Best Jobs for Telecommuting

Top occupations and work activities that can be done from home

Work at Home photo copyright Tim Hall / Getty Images
Work from home. Photo © Tim Hall / Getty Images

A great many jobs can be done from home, thanks to more job tasks being able to be done online. In fact, a WorldatWork Telework Trendlines study reports that 38% of U.S. employees who are not currently telecommuting hold jobs that they believe could be done remotely (this is in addition to the millions of US adults who telecommute only occasionally, like once per month). You might be surprised by the kinds of jobs that are best suited for telecommuting or remote work: They vary greatly, from engineering to writing to brokering stocks.

~ Updated November 3, 2015

Job Activities That Can Not Be Done From Home

First, let's talk about the jobs that can't be done remotely--jobs that require your in-person presence at the office or another specific location. Each company evaluates which positions are eligible for telework on a case-by-case basis (according according to the employee's tasks, position, and work history), but there are really only a few types of job activities that can absolutely not be done remotely. These are the activities the Office of Personnel Management lists in their Telework Guide as eliminating the telework eligibility for employees in the Federal government:

  • Face-to-face personal contact (e.g., counseling, medical assessment, some sales)
  • Hands-on operation of equipment, vehicles, or other on-site assets
  • Direct handling of secure materials that can't be handled remotely
  • Activities dependent on a physical presence (e.g., security guard, forest ranger)

    After eliminating those remote work disqualifiers, you can see that a great many office-based jobs could be suitable for working from home, but some might be easier to do at home than others.

    Basic Job Types for Working from Home

    Here's a rule of thumb for deciding if a job is suitable for telecommuting: If your job involves a lot of solo work, can be done as a home-based business, and/or is mostly computer-based, it's probably ideal for telecommuting.

    Examples of Occupations That Are Ideal for Telecommuting:

    • Accountant, bookkeeper
    • Administrative assistant
    • Auditor, financial analyst
    • Computer programmer, software engineer
    • Data entry clerk
    • Database administrator
    • Engineer
    • Graphic designer, illustrator, desktop publisher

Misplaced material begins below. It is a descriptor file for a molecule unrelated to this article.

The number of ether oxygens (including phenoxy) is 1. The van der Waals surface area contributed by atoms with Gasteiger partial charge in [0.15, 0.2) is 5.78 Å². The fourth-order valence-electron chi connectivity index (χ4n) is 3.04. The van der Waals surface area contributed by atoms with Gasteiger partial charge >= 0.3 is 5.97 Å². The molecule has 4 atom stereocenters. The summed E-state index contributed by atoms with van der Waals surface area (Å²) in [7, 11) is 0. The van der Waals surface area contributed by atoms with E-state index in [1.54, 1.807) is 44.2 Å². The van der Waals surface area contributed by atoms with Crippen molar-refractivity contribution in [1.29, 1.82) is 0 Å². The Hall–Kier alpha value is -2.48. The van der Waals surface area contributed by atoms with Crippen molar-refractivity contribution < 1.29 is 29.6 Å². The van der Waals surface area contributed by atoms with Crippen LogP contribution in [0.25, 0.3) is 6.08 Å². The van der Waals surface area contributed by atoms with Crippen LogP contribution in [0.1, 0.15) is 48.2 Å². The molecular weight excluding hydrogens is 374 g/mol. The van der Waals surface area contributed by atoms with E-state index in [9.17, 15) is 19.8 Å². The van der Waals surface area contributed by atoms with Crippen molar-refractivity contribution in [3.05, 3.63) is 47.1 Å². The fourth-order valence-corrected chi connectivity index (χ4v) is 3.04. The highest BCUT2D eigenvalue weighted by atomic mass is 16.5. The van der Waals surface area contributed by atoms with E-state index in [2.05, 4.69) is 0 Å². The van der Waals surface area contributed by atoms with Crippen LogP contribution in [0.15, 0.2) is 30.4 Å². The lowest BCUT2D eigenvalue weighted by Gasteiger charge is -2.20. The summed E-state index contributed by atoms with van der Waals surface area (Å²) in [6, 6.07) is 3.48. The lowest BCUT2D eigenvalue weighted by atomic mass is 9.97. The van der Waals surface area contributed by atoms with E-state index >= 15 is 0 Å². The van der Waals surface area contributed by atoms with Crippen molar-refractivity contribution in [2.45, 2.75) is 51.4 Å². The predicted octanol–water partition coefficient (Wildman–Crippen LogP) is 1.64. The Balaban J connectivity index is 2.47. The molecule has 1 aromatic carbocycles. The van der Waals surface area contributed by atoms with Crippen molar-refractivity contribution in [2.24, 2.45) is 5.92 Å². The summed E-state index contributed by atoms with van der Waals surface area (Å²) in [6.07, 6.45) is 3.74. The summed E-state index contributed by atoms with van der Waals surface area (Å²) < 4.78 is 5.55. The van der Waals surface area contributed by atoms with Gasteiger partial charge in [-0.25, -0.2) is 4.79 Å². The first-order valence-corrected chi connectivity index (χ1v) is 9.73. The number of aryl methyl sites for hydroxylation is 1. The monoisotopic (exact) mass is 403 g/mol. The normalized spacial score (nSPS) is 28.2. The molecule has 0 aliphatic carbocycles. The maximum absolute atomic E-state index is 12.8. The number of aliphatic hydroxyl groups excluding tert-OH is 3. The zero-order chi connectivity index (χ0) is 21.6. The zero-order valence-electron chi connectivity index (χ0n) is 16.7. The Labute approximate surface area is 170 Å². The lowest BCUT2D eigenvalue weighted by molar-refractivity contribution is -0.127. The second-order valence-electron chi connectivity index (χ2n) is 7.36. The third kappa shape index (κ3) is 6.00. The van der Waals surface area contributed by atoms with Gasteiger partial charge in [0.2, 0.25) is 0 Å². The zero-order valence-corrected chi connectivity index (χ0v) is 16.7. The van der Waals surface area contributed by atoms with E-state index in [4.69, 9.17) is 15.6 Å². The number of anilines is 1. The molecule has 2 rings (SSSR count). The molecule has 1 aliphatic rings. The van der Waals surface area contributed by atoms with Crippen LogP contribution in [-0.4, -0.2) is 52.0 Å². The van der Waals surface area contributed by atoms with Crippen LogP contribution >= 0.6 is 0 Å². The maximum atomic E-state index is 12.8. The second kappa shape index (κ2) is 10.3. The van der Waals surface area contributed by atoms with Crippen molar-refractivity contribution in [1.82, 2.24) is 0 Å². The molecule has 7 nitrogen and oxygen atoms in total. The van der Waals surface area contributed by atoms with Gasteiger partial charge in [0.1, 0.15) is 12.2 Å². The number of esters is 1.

• Insurance agent
    • Marketing planner, media buyer
    • Medical transcriptionist, medical reviewer
    • Paralegal
    • Public relations professional, speechwriter
    • Researcher, market research analyst
    • Sales rep, customer service rep, travel agent
    • Stockbroker
    • Telemarketer, telephone order taker
    • Translator
    • Webmaster, website designer
    • Writer, reporter, editor

    Companies and Best-Paying Remote Work Jobs

    If you want to get started telecommuting--enjoying the benefits of working from home while also being a full-time employee rather than working for yourself--here are some resources to consult:

    • The Best Companies for Telecommuting: Companies that have established telecommuting programs and allow employees to work from home at least part time.
    • High-Salary Work-from-Home Jobs: Flexible job listing site FlexJobs compiled this list of work-from-home jobs with the highest salaries, most of them in the six figures. 
      1. Clinical Regulatory Affairs Director ($150,000 salary): help pharmaceutical companies meet legal needs for clinical trials 
      2. Supervisory Attorney ($117,000 to $152,000): work-from-home lawyers
      3. Senior Medical Writer ($110,000 to $115,000): reviewing, writing, and editing medical documents
      4. Environmental Engineers (up to $110,000): though they need to be in the field often, when not conducting reseach they could be working from a home office
      5. Director of Quality Improvement ($100,000 to $175,000): oversee operations and programming for an organization's quality improvement programs
      6. Senior Software Engineer ($100,000 to $160,000): design and develop software programs
      7. Director of Business Development ($100,000 to $150,000): at-home sales directors
      8. Research Biologist ($93,000 to $157,000): they probably spend a lot of time in the field as well, although some research biologist have their own labs
      9. Audit Manager ($90,000 to $110,000): perform financial and operational audits for clients, including companies
      10. Major Gifts Officer (up to $90,000): secure large-sum donations from current and prospective donors
    • Industries with the Highest Telecommuting-Friendly Job Demand: FlexJobs also evaluated which telecommuting-friendly jobs are most in demand by employers. As summarized on DailyWorth, these are jobs in the healthcare industry (e.g., medical transcriptionist), sales (e.g., insurance sales agent or regional sales manager), computer and information technology (e.g., software developer), customer service (including computer user support), education and training (online teachers and tutors), administrative jobs (e.g., insurance claims processing clerks), marketing (e.g., market research analyst), business development (e.g., business analyst), web and software development (e.g., web developer), and research (e.g., background investigator).

      As you can see, jobs that are ideal for telecommuting run the gamut of industry fields.

      Keep in mind that being successful at working from home or telecommuting isn't just about having the right job. It's also about having the right skills, not necessarily job related, such as being self-motivated and being able to manage your time. Find out if telecommuting is right for you.

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